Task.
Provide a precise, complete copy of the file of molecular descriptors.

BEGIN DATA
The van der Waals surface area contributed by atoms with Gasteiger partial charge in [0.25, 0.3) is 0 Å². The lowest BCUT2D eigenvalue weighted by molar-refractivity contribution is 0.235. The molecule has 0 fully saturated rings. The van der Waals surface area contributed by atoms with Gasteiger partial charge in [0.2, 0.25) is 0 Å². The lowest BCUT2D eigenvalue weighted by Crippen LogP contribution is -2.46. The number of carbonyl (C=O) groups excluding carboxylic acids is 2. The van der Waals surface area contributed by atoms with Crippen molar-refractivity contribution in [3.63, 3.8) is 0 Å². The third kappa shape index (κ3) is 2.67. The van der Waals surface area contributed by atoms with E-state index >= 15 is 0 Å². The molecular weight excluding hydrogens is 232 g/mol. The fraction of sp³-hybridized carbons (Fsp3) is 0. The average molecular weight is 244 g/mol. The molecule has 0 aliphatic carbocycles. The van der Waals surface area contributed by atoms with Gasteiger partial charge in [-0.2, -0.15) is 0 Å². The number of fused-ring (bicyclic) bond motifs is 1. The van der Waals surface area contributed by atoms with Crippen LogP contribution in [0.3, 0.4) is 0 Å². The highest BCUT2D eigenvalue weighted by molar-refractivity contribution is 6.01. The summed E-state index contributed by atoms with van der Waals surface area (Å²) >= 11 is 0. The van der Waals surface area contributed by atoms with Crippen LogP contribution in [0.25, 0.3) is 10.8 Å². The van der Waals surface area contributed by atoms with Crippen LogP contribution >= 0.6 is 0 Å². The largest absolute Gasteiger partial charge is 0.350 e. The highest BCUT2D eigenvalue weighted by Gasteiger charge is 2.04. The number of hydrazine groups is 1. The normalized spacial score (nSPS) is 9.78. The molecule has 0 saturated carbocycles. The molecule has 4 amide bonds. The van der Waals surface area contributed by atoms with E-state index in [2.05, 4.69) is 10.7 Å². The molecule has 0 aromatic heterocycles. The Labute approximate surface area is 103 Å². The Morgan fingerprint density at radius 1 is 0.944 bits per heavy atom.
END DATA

The van der Waals surface area contributed by atoms with Gasteiger partial charge in [0.25, 0.3) is 0 Å². The lowest BCUT2D eigenvalue weighted by molar-refractivity contribution is 0.235. The molecule has 0 fully saturated rings. The van der Waals surface area contributed by atoms with Gasteiger partial charge in [0.2, 0.25) is 0 Å². The lowest BCUT2D eigenvalue weighted by Crippen LogP contribution is -2.46. The number of carbonyl (C=O) groups excluding carboxylic acids is 2. The van der Waals surface area contributed by atoms with Crippen molar-refractivity contribution in [3.63, 3.8) is 0 Å². The third kappa shape index (κ3) is 2.67. The van der Waals surface area contributed by atoms with E-state index >= 15 is 0 Å². The molecular weight excluding hydrogens is 232 g/mol. The fraction of sp³-hybridized carbons (Fsp3) is 0. The average molecular weight is 244 g/mol. The molecule has 0 aliphatic carbocycles. The van der Waals surface area contributed by atoms with Gasteiger partial charge in [-0.2, -0.15) is 0 Å². The number of fused-ring (bicyclic) bond motifs is 1. The van der Waals surface area contributed by atoms with Crippen LogP contribution in [0.3, 0.4) is 0 Å². The highest BCUT2D eigenvalue weighted by molar-refractivity contribution is 6.01. The summed E-state index contributed by atoms with van der Waals surface area (Å²) >= 11 is 0. The van der Waals surface area contributed by atoms with Crippen LogP contribution in [0.25, 0.3) is 10.8 Å². The van der Waals surface area contributed by atoms with Crippen LogP contribution >= 0.6 is 0 Å². The largest absolute Gasteiger partial charge is 0.350 e. The highest BCUT2D eigenvalue weighted by Gasteiger charge is 2.04. The number of hydrazine groups is 1. The normalized spacial score (nSPS) is 9.78. The molecule has 0 saturated carbocycles. The molecule has 4 amide bonds. The van der Waals surface area contributed by atoms with E-state index in [2.05, 4.69) is 10.7 Å². The molecule has 0 aromatic heterocycles. The Labute approximate surface area is 103 Å². The Morgan fingerprint density at radius 1 is 0.944 bits per heavy atom.